What’s the significance of the COP21 Climate Change Conference in Paris? Belfer Center experts explain how far we’ve come since the adoption of the United Nations Framework on Climate Change and the new approaches to tackling climate change.
Or, what IR theory can teach you about living a happy and productive life.
It’s late May, and thousands of young adults are donning academic robes, receiving their diplomas, and making the transition from students to alumni. If you are one of those happy graduates, this moment is a significant rite of passage; henceforth it will be the Development Office, not the Registrar, that asks you for money. Meanwhile, your grateful and newly impoverished parents will be making the transition from human ATMs to empty nesters (unless you have younger siblings or become a boomerang kid).
This year I’ll be among those beaming throngs of moms and dads, as I watch my son receive his B.S. in neuroscience at Wesleyan University. Of course I’m thrilled, and immensely proud. But there’s a downside to this joyful occasion: I’ll be forced to sit through another commencement speech….
The top ten things junior faculty need to know — and why it should matter to the rest of us.
For academics, a tenured position is the Holy Grail. And not without reason: promotion to tenure means you don’t have to look for a new job when your term as an assistant professor is up, and tenure provides a degree of ironclad job security that most professions lack. The raison d’être of tenure is not to let senior faculty coast until they retire, however; its purpose is to enable scholars to pursue lines of research that might not have an immediate payoff, and to let them write or say controversial things without worrying that doing so might cost them their jobs. If you believe in academic freedom and the importance of wide-ranging discourse, then the institution of tenure makes good sense.
Even if you’re not an academic or contemplating graduate school, who gets tenure at our universities still matters. Some academics like yours truly do engage in policy debates, and a few of those who do actually get read and may occasionally have a real-world impact. Senior faculty can use that position to angle for careers in Washington, D.C. — as many of my colleagues have done, along with people like Condoleezza Rice, Stephen Krasner, Vali Nasr, or Bruce Jentleson — and of course academics play important roles training those who may eventually occupy top positions in government in the United States and overseas. So decisions for tenure are not an entirely academic question….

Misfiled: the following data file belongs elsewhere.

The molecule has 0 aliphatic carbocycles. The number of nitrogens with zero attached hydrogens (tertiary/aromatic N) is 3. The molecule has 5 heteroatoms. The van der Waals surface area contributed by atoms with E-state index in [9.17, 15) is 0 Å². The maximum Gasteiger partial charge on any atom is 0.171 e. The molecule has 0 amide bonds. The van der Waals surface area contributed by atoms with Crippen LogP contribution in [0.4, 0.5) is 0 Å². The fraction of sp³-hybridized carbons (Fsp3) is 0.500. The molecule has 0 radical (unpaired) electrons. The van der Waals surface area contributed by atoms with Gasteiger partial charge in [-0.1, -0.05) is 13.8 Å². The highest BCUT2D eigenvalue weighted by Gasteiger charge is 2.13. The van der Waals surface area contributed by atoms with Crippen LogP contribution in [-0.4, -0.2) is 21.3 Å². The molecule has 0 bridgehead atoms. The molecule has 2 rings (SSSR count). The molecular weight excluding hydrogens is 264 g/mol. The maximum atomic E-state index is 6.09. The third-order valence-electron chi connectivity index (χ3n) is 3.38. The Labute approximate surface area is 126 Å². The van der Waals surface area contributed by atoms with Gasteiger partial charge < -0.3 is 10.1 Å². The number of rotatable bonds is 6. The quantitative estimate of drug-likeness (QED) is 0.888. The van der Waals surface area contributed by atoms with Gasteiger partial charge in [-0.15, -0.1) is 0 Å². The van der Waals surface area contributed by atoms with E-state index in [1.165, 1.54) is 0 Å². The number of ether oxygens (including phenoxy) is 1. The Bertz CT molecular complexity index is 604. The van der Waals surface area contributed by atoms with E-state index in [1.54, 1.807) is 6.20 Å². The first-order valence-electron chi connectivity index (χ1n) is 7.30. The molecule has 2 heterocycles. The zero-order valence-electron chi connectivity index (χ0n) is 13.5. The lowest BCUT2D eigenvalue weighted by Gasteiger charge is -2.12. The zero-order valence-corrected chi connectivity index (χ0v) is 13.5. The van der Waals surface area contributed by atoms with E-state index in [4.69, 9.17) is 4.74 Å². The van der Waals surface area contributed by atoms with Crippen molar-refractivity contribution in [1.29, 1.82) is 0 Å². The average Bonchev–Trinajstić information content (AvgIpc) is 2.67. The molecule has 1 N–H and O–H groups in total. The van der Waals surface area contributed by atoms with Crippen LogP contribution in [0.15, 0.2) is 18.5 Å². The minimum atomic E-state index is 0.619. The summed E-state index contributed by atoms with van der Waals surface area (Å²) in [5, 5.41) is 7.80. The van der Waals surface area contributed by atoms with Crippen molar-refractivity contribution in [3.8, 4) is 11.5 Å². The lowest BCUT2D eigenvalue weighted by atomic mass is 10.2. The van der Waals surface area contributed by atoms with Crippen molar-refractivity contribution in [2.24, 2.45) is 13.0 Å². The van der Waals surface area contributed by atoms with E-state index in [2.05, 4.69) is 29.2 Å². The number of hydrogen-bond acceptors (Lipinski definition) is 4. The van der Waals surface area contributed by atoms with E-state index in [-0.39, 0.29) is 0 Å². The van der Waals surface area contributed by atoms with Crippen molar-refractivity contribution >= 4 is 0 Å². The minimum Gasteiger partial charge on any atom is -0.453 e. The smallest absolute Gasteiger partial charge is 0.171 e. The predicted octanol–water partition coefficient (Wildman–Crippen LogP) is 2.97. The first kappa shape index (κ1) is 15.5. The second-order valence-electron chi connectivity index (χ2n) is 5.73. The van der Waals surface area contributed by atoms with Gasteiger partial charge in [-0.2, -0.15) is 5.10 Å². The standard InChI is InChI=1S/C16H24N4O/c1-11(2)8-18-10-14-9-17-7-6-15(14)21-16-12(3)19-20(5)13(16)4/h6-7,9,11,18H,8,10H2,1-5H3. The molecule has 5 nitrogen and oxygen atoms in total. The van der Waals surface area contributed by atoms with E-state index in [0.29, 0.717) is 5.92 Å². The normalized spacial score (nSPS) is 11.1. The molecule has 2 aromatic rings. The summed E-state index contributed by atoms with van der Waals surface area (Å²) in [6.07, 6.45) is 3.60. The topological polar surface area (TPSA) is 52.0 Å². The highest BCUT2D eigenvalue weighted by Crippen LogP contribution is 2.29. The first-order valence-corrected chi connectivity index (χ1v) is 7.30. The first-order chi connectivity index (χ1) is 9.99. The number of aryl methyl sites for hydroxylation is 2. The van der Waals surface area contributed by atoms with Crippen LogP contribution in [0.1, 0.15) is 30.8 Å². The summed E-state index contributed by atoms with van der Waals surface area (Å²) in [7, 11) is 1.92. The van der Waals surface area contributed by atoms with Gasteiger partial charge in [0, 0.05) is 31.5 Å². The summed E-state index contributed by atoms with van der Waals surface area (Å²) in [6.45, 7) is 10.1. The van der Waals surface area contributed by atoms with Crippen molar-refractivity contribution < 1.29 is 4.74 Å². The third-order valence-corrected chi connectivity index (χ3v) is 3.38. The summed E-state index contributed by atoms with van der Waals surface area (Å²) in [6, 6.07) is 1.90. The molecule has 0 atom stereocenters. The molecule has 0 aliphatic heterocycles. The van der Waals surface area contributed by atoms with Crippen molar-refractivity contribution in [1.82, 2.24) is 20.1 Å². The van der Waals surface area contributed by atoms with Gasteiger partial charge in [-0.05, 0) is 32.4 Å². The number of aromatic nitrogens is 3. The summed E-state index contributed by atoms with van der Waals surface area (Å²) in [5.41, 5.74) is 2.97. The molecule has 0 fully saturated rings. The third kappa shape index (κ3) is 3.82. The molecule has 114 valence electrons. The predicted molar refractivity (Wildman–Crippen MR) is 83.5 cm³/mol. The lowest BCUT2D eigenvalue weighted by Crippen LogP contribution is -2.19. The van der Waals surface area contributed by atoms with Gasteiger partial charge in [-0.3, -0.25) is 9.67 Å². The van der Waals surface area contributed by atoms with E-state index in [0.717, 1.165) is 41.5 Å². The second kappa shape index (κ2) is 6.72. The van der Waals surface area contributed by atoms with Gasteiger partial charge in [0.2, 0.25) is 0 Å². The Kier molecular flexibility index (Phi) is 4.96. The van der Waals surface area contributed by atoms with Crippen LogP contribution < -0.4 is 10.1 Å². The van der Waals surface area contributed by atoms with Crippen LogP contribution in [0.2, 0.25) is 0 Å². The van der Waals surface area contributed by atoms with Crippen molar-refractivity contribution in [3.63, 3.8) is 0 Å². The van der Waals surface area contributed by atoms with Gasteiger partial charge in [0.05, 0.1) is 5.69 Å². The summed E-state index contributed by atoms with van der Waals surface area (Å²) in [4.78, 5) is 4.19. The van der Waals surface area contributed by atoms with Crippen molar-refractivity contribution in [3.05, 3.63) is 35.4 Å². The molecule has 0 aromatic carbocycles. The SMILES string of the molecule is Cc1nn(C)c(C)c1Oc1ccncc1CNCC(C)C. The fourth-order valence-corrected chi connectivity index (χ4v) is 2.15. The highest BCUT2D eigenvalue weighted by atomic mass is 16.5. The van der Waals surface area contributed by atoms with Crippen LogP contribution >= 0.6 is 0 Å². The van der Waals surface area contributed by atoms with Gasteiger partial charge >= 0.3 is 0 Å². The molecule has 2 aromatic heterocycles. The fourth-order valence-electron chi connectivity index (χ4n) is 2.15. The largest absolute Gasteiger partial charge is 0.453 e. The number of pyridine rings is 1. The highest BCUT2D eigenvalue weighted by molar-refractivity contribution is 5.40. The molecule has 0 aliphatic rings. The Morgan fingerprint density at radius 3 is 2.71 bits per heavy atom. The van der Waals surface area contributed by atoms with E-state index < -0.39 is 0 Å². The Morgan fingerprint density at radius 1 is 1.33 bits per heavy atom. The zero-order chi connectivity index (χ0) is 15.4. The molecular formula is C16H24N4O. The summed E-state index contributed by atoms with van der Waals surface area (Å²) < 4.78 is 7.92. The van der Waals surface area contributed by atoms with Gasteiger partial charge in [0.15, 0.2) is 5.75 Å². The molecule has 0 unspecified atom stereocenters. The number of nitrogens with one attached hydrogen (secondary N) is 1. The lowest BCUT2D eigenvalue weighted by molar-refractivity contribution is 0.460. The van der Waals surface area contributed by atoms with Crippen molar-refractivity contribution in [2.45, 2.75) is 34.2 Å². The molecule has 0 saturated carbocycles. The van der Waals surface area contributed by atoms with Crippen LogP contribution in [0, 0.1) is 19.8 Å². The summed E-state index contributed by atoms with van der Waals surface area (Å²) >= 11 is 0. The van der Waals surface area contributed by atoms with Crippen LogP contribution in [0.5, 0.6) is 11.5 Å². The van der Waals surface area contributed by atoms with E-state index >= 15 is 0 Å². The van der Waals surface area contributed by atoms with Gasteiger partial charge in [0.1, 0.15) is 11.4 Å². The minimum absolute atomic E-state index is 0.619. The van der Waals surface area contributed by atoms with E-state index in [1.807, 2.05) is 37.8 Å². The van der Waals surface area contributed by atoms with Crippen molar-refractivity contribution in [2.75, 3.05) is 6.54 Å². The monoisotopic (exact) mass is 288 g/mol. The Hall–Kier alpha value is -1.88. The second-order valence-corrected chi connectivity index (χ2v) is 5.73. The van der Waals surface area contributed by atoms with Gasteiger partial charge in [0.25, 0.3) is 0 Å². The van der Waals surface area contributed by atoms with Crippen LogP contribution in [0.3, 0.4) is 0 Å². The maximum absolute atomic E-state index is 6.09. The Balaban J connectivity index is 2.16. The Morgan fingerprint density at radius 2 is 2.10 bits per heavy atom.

More than 400 years ago Renaissance scientist Nicolaus Copernicus reduced us to near nothingness by showing that our planet is not the center of the solar system. With every subsequent scientific revolution, most other privileged positions in the universe humans might have held dear have been further degraded, revealing the cold truth that our species is the smallest of specks on a speck of a planet, cosmologically speaking. A new calculation of exoplanets suggests that Earth is just one out of a likely 700 million trillion terrestrial planets in the entire observable universe. But the average age of these planets—well above Earth’s age—and their typical locations—in galaxies vastly unlike the Milky Way—just might turn the Copernican principle on its head.
Astronomer Erik Zackrisson from Uppsala University and his colleagues created a cosmic compendium of all the terrestrial exoplanets likely to exist throughout the observable universe, based on the rocky worlds astronomers have found so far. In a powerful computer simulation, they first created their own mini universe containing models of the earliest galaxies. Then they unleashed the laws of physics—as close as scientists understand them—that describe how galaxies grow, how stars evolve and how planets come to be. Finally, they fast-forwarded through 13.8 billion years of cosmic history. Their results, published to the preprint server arXiv (pdf) and submitted to The Astrophysical Journal, provide a tantalizing trove of probable exoplanet statistics that helps astronomers understand our place in the universe. “It’s kind of mind-boggling that we’re actually at a point where we can begin to do this,” says co-author Andrew Benson from the Carnegie Observatories in California. Until recently, he says, so few exoplanets were known that reasonable extrapolations to the rest of the universe were impossible. Still, his team’s findings are a preliminary guess at what the cosmos might hold. “It’s certainly the case that there are a lot of uncertainties in a calculation like this. Our knowledge of all of these pieces is imperfect,” he adds
The Water Footprint of Modern Consumer Society by Arjen Y. Hoekstra Ebook PDF
Author: Arjen Y. Hoekstra